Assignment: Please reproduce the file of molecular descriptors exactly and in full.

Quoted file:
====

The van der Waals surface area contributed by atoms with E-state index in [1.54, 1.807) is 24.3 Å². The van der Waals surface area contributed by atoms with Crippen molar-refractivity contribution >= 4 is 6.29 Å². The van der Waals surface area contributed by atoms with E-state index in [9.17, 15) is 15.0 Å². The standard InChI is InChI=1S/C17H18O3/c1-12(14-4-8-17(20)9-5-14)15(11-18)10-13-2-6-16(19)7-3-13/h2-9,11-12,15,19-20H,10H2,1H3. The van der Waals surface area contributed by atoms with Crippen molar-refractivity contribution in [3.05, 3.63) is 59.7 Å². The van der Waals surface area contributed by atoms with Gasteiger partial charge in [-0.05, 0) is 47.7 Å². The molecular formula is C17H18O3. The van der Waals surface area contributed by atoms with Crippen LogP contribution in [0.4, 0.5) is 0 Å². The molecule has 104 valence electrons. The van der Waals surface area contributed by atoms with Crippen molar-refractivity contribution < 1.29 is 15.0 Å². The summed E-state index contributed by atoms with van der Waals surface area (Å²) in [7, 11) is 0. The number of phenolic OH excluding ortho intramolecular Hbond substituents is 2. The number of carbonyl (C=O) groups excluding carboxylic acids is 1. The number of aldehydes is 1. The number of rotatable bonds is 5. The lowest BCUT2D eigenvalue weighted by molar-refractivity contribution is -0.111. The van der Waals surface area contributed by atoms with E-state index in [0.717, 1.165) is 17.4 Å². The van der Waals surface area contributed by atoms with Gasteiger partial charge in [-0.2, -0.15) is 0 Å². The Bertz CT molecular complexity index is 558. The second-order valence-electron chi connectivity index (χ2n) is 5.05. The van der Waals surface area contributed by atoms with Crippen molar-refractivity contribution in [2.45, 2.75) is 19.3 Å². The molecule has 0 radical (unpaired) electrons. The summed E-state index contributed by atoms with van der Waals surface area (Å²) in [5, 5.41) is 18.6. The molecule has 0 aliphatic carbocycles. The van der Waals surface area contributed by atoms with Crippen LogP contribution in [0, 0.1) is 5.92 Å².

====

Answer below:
The van der Waals surface area contributed by atoms with E-state index in [1.54, 1.807) is 24.3 Å². The van der Waals surface area contributed by atoms with Crippen molar-refractivity contribution >= 4 is 6.29 Å². The van der Waals surface area contributed by atoms with E-state index in [9.17, 15) is 15.0 Å². The standard InChI is InChI=1S/C17H18O3/c1-12(14-4-8-17(20)9-5-14)15(11-18)10-13-2-6-16(19)7-3-13/h2-9,11-12,15,19-20H,10H2,1H3. The van der Waals surface area contributed by atoms with Crippen molar-refractivity contribution in [3.05, 3.63) is 59.7 Å². The van der Waals surface area contributed by atoms with Gasteiger partial charge in [-0.05, 0) is 47.7 Å². The molecular formula is C17H18O3. The van der Waals surface area contributed by atoms with Crippen LogP contribution in [0.4, 0.5) is 0 Å². The molecule has 104 valence electrons. The van der Waals surface area contributed by atoms with Crippen molar-refractivity contribution < 1.29 is 15.0 Å². The summed E-state index contributed by atoms with van der Waals surface area (Å²) in [7, 11) is 0. The number of phenolic OH excluding ortho intramolecular Hbond substituents is 2. The number of carbonyl (C=O) groups excluding carboxylic acids is 1. The number of aldehydes is 1. The number of rotatable bonds is 5. The lowest BCUT2D eigenvalue weighted by molar-refractivity contribution is -0.111. The van der Waals surface area contributed by atoms with E-state index in [0.717, 1.165) is 17.4 Å². The van der Waals surface area contributed by atoms with Gasteiger partial charge in [-0.2, -0.15) is 0 Å². The Bertz CT molecular complexity index is 558. The second-order valence-electron chi connectivity index (χ2n) is 5.05. The van der Waals surface area contributed by atoms with Crippen molar-refractivity contribution in [2.45, 2.75) is 19.3 Å². The molecule has 0 radical (unpaired) electrons. The summed E-state index contributed by atoms with van der Waals surface area (Å²) in [5, 5.41) is 18.6. The molecule has 0 aliphatic carbocycles. The van der Waals surface area contributed by atoms with Crippen LogP contribution in [0, 0.1) is 5.92 Å².